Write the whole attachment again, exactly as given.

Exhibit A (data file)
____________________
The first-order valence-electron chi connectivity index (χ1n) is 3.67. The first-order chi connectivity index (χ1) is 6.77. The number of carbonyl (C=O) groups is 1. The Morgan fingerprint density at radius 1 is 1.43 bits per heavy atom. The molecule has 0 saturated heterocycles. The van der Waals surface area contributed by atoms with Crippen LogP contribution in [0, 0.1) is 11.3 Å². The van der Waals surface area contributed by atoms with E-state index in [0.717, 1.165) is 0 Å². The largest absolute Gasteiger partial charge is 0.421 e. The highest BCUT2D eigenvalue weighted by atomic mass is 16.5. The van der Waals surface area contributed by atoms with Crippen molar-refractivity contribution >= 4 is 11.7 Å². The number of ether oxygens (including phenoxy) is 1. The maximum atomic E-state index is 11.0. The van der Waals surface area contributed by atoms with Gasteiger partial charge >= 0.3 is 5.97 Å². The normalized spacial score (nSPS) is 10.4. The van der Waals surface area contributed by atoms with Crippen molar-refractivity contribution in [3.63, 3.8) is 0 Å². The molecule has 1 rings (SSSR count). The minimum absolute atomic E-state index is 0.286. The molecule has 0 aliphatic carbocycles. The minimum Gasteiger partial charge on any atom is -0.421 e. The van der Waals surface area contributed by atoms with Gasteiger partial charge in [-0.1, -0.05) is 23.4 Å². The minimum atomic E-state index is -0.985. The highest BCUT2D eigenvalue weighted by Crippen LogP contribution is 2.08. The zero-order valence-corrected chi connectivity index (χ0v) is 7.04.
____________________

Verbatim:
The first-order valence-electron chi connectivity index (χ1n) is 3.67. The first-order chi connectivity index (χ1) is 6.77. The number of carbonyl (C=O) groups is 1. The Morgan fingerprint density at radius 1 is 1.43 bits per heavy atom. The molecule has 0 saturated heterocycles. The van der Waals surface area contributed by atoms with Crippen LogP contribution in [0, 0.1) is 11.3 Å². The van der Waals surface area contributed by atoms with E-state index in [0.717, 1.165) is 0 Å². The largest absolute Gasteiger partial charge is 0.421 e. The highest BCUT2D eigenvalue weighted by atomic mass is 16.5. The van der Waals surface area contributed by atoms with Crippen molar-refractivity contribution >= 4 is 11.7 Å². The number of ether oxygens (including phenoxy) is 1. The maximum atomic E-state index is 11.0. The van der Waals surface area contributed by atoms with Gasteiger partial charge >= 0.3 is 5.97 Å². The normalized spacial score (nSPS) is 10.4. The van der Waals surface area contributed by atoms with Crippen molar-refractivity contribution in [3.63, 3.8) is 0 Å². The molecule has 1 rings (SSSR count). The minimum absolute atomic E-state index is 0.286. The molecule has 0 aliphatic carbocycles. The minimum Gasteiger partial charge on any atom is -0.421 e. The van der Waals surface area contributed by atoms with Gasteiger partial charge in [-0.1, -0.05) is 23.4 Å². The minimum atomic E-state index is -0.985. The highest BCUT2D eigenvalue weighted by Crippen LogP contribution is 2.08. The zero-order valence-corrected chi connectivity index (χ0v) is 7.04.